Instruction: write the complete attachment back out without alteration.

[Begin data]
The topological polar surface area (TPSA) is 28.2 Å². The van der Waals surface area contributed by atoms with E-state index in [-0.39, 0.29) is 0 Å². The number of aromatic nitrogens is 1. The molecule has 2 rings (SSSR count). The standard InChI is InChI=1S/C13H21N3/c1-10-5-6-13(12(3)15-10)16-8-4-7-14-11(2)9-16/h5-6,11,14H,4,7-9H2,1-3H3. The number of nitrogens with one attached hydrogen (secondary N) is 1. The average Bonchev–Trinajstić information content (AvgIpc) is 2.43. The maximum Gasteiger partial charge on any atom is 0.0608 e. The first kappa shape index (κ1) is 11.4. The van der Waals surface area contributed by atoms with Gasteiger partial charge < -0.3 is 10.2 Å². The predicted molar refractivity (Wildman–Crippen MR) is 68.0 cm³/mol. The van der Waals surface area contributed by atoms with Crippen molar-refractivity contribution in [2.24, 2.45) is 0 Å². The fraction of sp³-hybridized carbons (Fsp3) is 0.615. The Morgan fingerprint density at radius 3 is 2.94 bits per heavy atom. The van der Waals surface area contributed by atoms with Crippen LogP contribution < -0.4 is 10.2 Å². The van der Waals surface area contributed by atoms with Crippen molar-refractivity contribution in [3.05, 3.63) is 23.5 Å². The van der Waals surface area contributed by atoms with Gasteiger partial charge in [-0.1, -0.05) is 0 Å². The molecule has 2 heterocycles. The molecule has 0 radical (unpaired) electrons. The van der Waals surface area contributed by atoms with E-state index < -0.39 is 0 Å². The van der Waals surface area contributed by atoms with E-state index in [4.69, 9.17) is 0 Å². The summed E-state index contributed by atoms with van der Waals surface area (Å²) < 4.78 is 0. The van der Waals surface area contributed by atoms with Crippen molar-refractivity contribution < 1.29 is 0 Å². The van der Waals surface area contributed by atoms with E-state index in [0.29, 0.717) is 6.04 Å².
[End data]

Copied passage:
The topological polar surface area (TPSA) is 28.2 Å². The van der Waals surface area contributed by atoms with E-state index in [-0.39, 0.29) is 0 Å². The number of aromatic nitrogens is 1. The molecule has 2 rings (SSSR count). The standard InChI is InChI=1S/C13H21N3/c1-10-5-6-13(12(3)15-10)16-8-4-7-14-11(2)9-16/h5-6,11,14H,4,7-9H2,1-3H3. The number of nitrogens with one attached hydrogen (secondary N) is 1. The average Bonchev–Trinajstić information content (AvgIpc) is 2.43. The maximum Gasteiger partial charge on any atom is 0.0608 e. The first kappa shape index (κ1) is 11.4. The van der Waals surface area contributed by atoms with Gasteiger partial charge < -0.3 is 10.2 Å². The predicted molar refractivity (Wildman–Crippen MR) is 68.0 cm³/mol. The van der Waals surface area contributed by atoms with Crippen molar-refractivity contribution in [2.24, 2.45) is 0 Å². The fraction of sp³-hybridized carbons (Fsp3) is 0.615. The Morgan fingerprint density at radius 3 is 2.94 bits per heavy atom. The van der Waals surface area contributed by atoms with Crippen LogP contribution < -0.4 is 10.2 Å². The van der Waals surface area contributed by atoms with Crippen molar-refractivity contribution in [3.05, 3.63) is 23.5 Å². The van der Waals surface area contributed by atoms with Gasteiger partial charge in [-0.1, -0.05) is 0 Å². The molecule has 2 heterocycles. The molecule has 0 radical (unpaired) electrons. The van der Waals surface area contributed by atoms with E-state index < -0.39 is 0 Å². The van der Waals surface area contributed by atoms with E-state index in [4.69, 9.17) is 0 Å². The summed E-state index contributed by atoms with van der Waals surface area (Å²) < 4.78 is 0. The van der Waals surface area contributed by atoms with Crippen molar-refractivity contribution < 1.29 is 0 Å². The van der Waals surface area contributed by atoms with E-state index in [0.29, 0.717) is 6.04 Å².